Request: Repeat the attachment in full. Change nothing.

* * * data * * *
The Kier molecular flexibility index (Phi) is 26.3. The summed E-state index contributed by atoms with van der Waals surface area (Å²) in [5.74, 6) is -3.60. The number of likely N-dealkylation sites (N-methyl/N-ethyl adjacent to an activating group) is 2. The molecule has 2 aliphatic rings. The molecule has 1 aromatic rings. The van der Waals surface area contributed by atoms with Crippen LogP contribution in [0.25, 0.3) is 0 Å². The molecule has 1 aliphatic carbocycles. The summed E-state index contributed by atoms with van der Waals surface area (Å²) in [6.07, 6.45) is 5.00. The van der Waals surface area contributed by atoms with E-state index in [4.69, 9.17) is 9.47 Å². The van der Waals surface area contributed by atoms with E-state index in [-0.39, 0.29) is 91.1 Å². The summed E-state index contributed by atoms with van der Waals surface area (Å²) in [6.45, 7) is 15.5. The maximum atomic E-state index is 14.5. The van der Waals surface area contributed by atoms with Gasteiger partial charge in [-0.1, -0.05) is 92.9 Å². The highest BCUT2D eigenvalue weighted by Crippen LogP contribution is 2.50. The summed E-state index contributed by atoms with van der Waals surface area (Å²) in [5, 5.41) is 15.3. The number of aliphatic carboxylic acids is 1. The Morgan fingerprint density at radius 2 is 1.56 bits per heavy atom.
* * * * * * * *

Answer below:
The Kier molecular flexibility index (Phi) is 26.3. The summed E-state index contributed by atoms with van der Waals surface area (Å²) in [5.74, 6) is -3.60. The number of likely N-dealkylation sites (N-methyl/N-ethyl adjacent to an activating group) is 2. The molecule has 2 aliphatic rings. The molecule has 1 aromatic rings. The van der Waals surface area contributed by atoms with Crippen LogP contribution in [0.25, 0.3) is 0 Å². The molecule has 1 aliphatic carbocycles. The summed E-state index contributed by atoms with van der Waals surface area (Å²) in [6.07, 6.45) is 5.00. The van der Waals surface area contributed by atoms with E-state index in [4.69, 9.17) is 9.47 Å². The van der Waals surface area contributed by atoms with E-state index in [-0.39, 0.29) is 91.1 Å². The summed E-state index contributed by atoms with van der Waals surface area (Å²) in [6.45, 7) is 15.5. The maximum atomic E-state index is 14.5. The van der Waals surface area contributed by atoms with Gasteiger partial charge in [-0.1, -0.05) is 92.9 Å². The highest BCUT2D eigenvalue weighted by Crippen LogP contribution is 2.50. The summed E-state index contributed by atoms with van der Waals surface area (Å²) in [5, 5.41) is 15.3. The number of aliphatic carboxylic acids is 1. The Morgan fingerprint density at radius 2 is 1.56 bits per heavy atom.